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Silverman’s set-up at Heath was inspired by mid-20th-century Scandinavian ceramics factories like Royal Copenhagen, which often housed artists’ studios on-site. Shoppers are encouraged to peek through the open glass doors into the potter’s 1,200-square-foot lair, where nearly every surface is covered with pots or ceramic experiments in various stages of completion. Shown here are unglazed vases, slip cast into classic Heath forms and destined for Silverman’s Hybrid line.


For a Hybrid, Silverman and his assistant Roger will first cast a pot and let it dry, then paint a band of silicon carbide around it. “We fire it once and glaze it, then fire it again. The silicon carbide causes a gas to form under the glaze that makes it bubble. When the piece comes out of the kiln, we grind off the top of the bubbles so what you’re seeing is the back of the bubbles. Depending on how thick the glaze is, sometimes the bubbles are thicker, and sometimes they’re tiny,” says Silverman.


Candleholders and ashtrays finished in slightly altered Heath glazes. “With something like this, I’ll throw the first one as an experiment, and then we’ll make a mold and cast the rest. They’re halfway between my stuff and the typical Heath stuff, and the nice thing is they’re much less expensive than my hand-thrown pieces. Also Roger can make them once they’re designed and up and running,” says Silverman.


A finished ashtray. “The idea with things like this was that if the market responded well, we could send them up to the factory in Sausalito to begin real production,” says Silverman. “But in reality the factory is so maxed out that it’s actually quicker for us to do them here. They just don’t have the room.”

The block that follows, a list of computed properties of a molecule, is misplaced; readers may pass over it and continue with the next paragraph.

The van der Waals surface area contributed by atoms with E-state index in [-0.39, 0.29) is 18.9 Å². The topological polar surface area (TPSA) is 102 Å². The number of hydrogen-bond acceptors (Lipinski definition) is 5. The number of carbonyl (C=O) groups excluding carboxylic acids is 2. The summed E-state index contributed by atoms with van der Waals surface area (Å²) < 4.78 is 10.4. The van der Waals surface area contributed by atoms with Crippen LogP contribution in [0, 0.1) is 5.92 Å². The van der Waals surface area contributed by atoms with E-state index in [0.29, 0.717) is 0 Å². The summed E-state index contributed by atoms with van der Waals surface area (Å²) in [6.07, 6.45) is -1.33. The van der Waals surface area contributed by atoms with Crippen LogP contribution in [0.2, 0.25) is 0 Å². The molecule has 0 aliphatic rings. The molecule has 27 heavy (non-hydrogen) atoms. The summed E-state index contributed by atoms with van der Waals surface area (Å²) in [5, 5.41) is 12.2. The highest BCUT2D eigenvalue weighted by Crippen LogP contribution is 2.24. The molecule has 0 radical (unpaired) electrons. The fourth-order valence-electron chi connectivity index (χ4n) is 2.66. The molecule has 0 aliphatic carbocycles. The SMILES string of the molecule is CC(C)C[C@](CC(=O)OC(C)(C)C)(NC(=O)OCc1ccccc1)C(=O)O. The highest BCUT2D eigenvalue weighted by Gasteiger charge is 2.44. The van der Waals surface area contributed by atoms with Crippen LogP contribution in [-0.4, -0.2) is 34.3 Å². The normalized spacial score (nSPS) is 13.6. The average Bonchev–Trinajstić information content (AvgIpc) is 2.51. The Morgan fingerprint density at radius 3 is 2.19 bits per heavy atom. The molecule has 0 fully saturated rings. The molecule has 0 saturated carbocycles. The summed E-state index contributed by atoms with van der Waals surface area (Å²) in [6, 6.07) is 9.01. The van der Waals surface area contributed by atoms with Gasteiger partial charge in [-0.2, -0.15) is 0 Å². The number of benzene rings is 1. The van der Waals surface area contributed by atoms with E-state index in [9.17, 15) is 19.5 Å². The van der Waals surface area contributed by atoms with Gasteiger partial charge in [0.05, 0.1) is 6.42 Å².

Out in the shop, a display of seasonal Heath pieces. “We do seasonal glazes in the winter and summer, and for the past couple of seasons we’ve experimented with layering glazes. You can see on the top right a matte red, then a darker red on the bottom, and then we let them overlap for about an inch. When we first opened the shop, it was a nice marriage because I had a good local following and Heath had their following. Some diehard Heath people responded to my work and some didn’t, but the halfway stuff is a nice compromise that they can understand.”


For the most part, however, Petravic and Bailey have given Silverman complete freedom to run wild, and pieces like this are closer in spirit to the work he did under his Atwater Pottery label. “On these, the clay itself is black and the glaze is a cobalt crater glaze. A lot of what I do has a limited palette and it becomes more about putting one glaze on top of the other, or using a thicker or thinner application to achieve a certain texture. The thicker and more crackly the glaze appears, the thicker the application.”